There are a lot of myths about photography that bug me that people perpetuate. Not every weird looking photo from the 19th century is a Memento Mori (i.e. post-mortem). A lot of photos floating around on the internet labelled as such are actually living subjects. And only in the earliest days did photographs take a long time to produce. By the Civil War, exposure times were rapidly becoming comparable to modern cameras. People didn't smile for photos because they thought it made them look foolish. Portraits were supposed to be serious and formal.
Marriage ages! Specially very young girls marrying much older men in the past being a super common thing.
With regards to medieval Western Europe, I find that the public greatly underestimates average marriage ages and overestimates the average age difference between the bride and the groom. The stereotype of a fourteen year old bride getting married off to an older man is more associated with the upper classes (a very small percentage of the population) and southern Europe in the Middle Ages.
For your average girl in, say, a fourteenth-century farming village in England for example, getting married at fourteen would be super weirdly young and your husband was usually about your age. Because the church kept very good records, marriage patterns is actually something that we can document fairly well for the Middle Ages. So this is a misconception that can easily be corrected with concrete data. Depending on which century and where exactly in Europe you lived, average ages ranged from late teens/early twenties to even mid/late twenties in some areas!
There's something called the "Great Man Theory." It's an idea from Thomas Carlyle, and it's mostly bunk.
It's the idea that history is mostly advanced by only a handful of "Great men." For example, historical figures that we associate with history, like Napoleon or Winston Churchill or Alexander the Great or Leonardo da Vinci, and that everyone else just sat on the sidelines.
Really though, history is much more messy. Napoleon was one guy, for example, but he had a ton of staff, a ton of soldiers working for him, the backing of several newly rich Republicans, and so on. He was a smart guy who worked hard, but he also was in the right place at the right moment in history.
The Great Man Theory opens the door to hero worship, and it's also pure elitism.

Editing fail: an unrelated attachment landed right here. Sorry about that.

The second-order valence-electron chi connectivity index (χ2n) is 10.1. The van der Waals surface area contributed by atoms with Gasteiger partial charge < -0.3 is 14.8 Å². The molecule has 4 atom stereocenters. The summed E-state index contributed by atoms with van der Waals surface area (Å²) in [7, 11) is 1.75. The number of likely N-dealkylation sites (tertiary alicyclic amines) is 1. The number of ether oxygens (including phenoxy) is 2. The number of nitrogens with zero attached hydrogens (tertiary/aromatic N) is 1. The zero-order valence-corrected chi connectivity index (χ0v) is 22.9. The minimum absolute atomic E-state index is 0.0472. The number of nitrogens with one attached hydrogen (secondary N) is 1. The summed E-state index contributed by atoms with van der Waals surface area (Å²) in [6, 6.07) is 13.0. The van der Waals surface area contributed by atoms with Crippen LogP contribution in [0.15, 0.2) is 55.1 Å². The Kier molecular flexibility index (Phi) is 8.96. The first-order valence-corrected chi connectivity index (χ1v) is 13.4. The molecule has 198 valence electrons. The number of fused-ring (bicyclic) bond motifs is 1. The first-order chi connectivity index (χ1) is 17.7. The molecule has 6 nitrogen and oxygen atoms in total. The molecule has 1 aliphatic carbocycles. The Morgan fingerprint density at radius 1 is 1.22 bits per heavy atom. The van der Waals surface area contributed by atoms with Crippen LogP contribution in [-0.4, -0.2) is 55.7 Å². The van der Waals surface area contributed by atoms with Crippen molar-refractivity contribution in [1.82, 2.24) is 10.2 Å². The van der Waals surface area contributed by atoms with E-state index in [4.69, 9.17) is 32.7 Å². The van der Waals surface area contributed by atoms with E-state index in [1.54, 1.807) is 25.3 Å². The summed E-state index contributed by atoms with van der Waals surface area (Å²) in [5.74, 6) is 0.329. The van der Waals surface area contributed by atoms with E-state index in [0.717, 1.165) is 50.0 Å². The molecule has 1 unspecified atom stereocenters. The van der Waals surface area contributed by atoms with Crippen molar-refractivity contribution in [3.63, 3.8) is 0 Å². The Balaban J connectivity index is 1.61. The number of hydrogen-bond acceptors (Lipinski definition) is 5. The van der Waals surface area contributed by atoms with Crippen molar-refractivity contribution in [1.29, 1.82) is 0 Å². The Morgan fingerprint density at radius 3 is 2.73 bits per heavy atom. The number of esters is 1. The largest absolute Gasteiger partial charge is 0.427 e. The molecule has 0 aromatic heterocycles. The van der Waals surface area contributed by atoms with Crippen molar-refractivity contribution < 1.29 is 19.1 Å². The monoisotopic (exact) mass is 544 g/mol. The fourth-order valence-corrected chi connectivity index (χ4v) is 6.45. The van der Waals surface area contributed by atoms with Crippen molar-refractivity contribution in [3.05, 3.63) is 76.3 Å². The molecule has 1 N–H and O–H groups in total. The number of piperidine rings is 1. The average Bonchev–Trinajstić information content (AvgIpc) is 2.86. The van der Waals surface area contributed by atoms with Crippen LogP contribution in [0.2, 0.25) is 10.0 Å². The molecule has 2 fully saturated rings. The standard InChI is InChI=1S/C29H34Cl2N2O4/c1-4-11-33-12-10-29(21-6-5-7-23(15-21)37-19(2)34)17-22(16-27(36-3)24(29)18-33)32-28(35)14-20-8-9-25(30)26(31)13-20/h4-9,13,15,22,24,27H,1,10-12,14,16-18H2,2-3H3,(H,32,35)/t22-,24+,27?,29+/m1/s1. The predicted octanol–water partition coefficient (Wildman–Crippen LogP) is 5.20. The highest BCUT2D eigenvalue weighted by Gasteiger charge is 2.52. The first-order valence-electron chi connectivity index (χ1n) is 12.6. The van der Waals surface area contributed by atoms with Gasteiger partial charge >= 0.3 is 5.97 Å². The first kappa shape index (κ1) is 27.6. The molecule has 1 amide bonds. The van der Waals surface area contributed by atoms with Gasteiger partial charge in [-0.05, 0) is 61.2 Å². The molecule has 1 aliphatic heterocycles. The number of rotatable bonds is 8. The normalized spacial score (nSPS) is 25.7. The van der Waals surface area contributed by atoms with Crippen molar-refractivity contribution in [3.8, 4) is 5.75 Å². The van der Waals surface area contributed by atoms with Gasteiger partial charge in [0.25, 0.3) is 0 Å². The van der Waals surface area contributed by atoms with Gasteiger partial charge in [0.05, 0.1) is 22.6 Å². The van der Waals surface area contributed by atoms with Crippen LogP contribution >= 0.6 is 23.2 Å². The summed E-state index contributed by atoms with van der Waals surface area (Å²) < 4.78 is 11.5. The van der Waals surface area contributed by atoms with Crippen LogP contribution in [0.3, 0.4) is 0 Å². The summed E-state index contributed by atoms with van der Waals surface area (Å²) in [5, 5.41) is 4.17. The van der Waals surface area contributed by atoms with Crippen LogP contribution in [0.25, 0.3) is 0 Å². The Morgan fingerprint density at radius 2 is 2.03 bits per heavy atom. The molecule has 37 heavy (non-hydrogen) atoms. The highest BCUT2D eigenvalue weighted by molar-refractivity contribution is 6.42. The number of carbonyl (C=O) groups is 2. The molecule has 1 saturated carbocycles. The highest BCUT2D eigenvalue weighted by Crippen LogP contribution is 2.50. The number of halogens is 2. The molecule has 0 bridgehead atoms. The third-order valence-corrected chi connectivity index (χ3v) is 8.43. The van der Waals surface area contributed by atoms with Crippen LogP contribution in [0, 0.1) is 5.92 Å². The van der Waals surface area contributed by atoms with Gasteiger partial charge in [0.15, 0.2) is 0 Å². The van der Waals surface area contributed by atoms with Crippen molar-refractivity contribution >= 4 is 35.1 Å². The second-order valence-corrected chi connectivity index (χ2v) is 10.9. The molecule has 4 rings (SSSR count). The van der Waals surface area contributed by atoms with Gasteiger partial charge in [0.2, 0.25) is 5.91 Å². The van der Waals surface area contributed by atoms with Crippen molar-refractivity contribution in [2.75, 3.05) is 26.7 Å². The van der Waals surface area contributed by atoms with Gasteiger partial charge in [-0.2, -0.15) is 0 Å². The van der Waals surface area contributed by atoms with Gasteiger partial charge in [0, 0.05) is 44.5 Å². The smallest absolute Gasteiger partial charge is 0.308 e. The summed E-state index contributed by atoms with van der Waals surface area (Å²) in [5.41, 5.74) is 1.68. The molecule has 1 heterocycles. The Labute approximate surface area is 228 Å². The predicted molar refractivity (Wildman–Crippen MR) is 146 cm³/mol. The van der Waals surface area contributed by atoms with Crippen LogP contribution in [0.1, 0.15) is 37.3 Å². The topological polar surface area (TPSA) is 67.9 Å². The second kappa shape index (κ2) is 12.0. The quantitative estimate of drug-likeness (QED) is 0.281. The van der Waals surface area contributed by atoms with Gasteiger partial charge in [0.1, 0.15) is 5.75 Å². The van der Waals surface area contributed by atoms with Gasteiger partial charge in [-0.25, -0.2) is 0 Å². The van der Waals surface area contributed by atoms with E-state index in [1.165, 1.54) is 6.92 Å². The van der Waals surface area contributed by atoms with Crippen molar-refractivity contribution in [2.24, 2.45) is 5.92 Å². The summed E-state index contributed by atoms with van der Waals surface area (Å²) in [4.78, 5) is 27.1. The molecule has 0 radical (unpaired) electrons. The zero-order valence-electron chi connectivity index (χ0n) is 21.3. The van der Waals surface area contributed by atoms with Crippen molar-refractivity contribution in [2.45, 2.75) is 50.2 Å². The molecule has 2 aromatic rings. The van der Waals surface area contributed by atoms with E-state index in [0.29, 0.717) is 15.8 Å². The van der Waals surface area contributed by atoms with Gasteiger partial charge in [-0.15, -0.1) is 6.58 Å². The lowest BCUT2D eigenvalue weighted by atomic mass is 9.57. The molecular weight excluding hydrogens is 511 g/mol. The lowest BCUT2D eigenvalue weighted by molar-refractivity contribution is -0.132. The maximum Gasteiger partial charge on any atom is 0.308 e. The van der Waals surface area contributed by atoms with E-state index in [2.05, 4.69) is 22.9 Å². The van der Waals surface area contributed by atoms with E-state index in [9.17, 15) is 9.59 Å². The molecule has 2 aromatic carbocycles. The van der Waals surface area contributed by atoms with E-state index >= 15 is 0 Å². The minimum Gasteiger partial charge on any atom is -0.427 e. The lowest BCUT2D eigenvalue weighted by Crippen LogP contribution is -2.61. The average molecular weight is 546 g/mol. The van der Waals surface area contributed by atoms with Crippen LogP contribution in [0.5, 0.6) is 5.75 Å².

History is made of ordinary people working their butts off day after day. Some just happen to get written about.
That the United States came in and "saved the world" in the second World War.
I'm an American myself, and I don't want to discount my countrymen who fought in that war, but our main contribution was economic! The second front in Europe was important, and the destruction of the Japanese fleet helped win the war in the Pacific. Also, the strategic bombing campaign did disrupt the German and Japanese economies. But as someone who studies history, I know that the Russians and the Chinese truly carried the brunt of the fighting. I had a professor say to me once the war may not have been won without America, but it would have been lost without Russia. Cold war propaganda really got in the way of the parts that they played. I'm proud of the part my country played, but it bugs me when people think we won it ourselves.
I constantly have to explain 19th century uniforms to people. The #1 misconception about the British red coat seems to be "Oh, it was red so blood wouldn't show." Absolute bollocks. Blood will show as a black stain. It was red because:
1. That was one of the national colors of England.
2. Red is a really difficult color to distinguish at a distance. You'll know that men are marching towards you, but it will just look like a heap of men, making it difficult to know now many are actually coming.
Secondly, but on the same subject. Why bright colors? Didn't they know about camouflage? They absolutely knew about camouflage. That's why the British Rifleman wore green (among other reasons). The bright colors were so that you knew who was on your side, and who was on the enemy side, so you didn't fire a volley into your own troops. Also, if you've ever fired a black powder firearm you'll know it makes a lot of smoke. So when you have 1000's firing on a battle field at a time, with field guns, you'll shortly end up with a smoky mess. Better to be able to see where your men are.